The objective is to develop applications and to integrate them with the most advanced computational technologies that can obtain flooding “real-time simulations”. These real-time simulations are ascertained by using efficient algorithms that make an adequate use of the computational resources (memory, caches, etc.) and are programmed to use the modern heterogeneous parallel computing systems (CPU+GPU). Another main goal is to allow this computational application to be remotely accessible using public cloud service, also known as “Cloud Computing”.
The final product will have the possibility of being applied to natural disasters related with water, such as simulations that are due to floods, tsunamis, storm surges, dam breaks, harbor resonance, etc. Usually, all of these scenarios generate a high social impact by provoking the loss of innumerable human lives and huge material damages with high economic costs and political impact.
The model used in FLOOTSI numerically resolves the Shallow Water Equations (SWE) and was implemented using an explicit scheme of high resolution Finite Volume Method (FVM). The chosen FVM scheme is of type “Riemann Solver of Roe” and admits dry and wet states for each pixel. The main advantage of this scheme is that its implementation on the GPU makes the application highly efficient. The combination of CPU and GPU allows the application to run simulations in real-time computing (RTC). The concept of “real-time” is used for simulations that run at the same speed as the real physical process without a significant delay.
The computational application uses as a basis for the simulation an image of a Digital Terrain Model (DTM) or a Digital Elevation Model (DEM). The latter not only includes the surface of the domain bottom but also all of the objects that are contained over that surface such as the vegetation or the buildings. The same pixels of the image conform the spatial discretization of the computational domain. This way, it prevents having to do a compute-intensive, time-consuming, hard to predict and prone to failure task of generating the usual meshes for the Finite Element Method (FEM).
These high resolution maps are usually ascertained from applying the remote sensing technology as is the laser altimetry too known as LIDAR mapping. These imagery are treated using technologies associated with Geographic Information Systems (GIS). For this reason, the model used for FLOOTSI counts with a highly versatile Graphical User Interface (GUI), based on the described technology. This user-friendly interface is used to manipulate the images, prepare and run the simulations. With the help of the same tool, one can swiftly visualize and analyze the results of the simulations.
All of these attributes define FLOOTSI as an agile and precise tool that can give valuable information about the flooding behavior before, during and after each event. In preparation for events some examples are: evaluate possible scenarios, creation of inundation maps, creation of emergency actions plans and evacuation, etc.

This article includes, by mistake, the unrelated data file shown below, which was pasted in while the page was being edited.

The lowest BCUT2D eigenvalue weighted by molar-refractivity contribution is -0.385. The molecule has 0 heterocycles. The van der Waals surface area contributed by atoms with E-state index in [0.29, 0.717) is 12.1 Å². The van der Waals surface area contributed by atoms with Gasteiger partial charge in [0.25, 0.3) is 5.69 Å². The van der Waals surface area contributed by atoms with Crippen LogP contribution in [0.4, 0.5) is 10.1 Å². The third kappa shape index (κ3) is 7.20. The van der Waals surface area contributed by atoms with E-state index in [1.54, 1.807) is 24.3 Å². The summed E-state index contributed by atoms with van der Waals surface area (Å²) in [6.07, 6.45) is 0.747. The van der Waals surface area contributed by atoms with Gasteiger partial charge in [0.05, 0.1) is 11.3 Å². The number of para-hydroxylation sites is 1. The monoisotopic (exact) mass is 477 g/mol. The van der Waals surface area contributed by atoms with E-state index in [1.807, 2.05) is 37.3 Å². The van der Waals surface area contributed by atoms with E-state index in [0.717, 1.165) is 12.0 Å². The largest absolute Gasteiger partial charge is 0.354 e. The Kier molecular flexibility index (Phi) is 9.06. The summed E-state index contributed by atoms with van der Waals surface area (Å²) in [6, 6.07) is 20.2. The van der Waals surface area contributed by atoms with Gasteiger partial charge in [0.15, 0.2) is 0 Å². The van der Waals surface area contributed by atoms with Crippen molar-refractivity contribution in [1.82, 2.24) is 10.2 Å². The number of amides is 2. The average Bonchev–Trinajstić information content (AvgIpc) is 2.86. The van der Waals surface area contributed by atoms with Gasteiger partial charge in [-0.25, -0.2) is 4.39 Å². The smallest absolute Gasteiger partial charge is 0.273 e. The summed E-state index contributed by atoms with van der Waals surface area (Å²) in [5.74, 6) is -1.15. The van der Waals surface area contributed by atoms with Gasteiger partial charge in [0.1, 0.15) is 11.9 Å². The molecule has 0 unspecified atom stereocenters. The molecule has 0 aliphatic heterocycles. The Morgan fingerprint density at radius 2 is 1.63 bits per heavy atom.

In other words, FLOOTSI can help to evaluate the different risks, palliate its effects and quantify the impact of the floods. This way, the generation of the possible flooding scenarios will allow specialists to make decisions based on useful compiled information from a combination of raw data, documents, and personal knowledge. All of the implementations have been verified and validated using real life events, allowing to conclude that FLOOTSI is an ideal Decision Support System (DSS) tool to evaluate efficiently the possible flooding risks.
Another valuable ability that FLOOTSI could count with is a Global Data Assimilation System
(GDAS) to transform it in an operational forecasting system. Data assimilation is a concept that encompasses any of the available methods for combining data received continuously in realtime from the Global Ocean Observing System (GODAS), satellites, terrestrial stations, ships, buoys, and other components into models used in numerical ocean prediction.
This tool will allow public and private organizations to get actionable, valuable intelligence from massive volumes of data and use predictive and prescriptive analytics to make better decisions and create strategical plans.
FLOOTSI will be an on-demand, “drag-and-drop” application that could offer users access to a range of public cloud service providers. This provides near-infinite “state-of-the-art” computing power to industries requiring real-time computations. This access will be attractive to SMEs but also to the existing high-volume users who often hit capacity issues, especially when deadlines are looming.
We gratefully acknowledge the support of NVIDIA Corporation with the donation of the Tesla K40 GPU used for this research.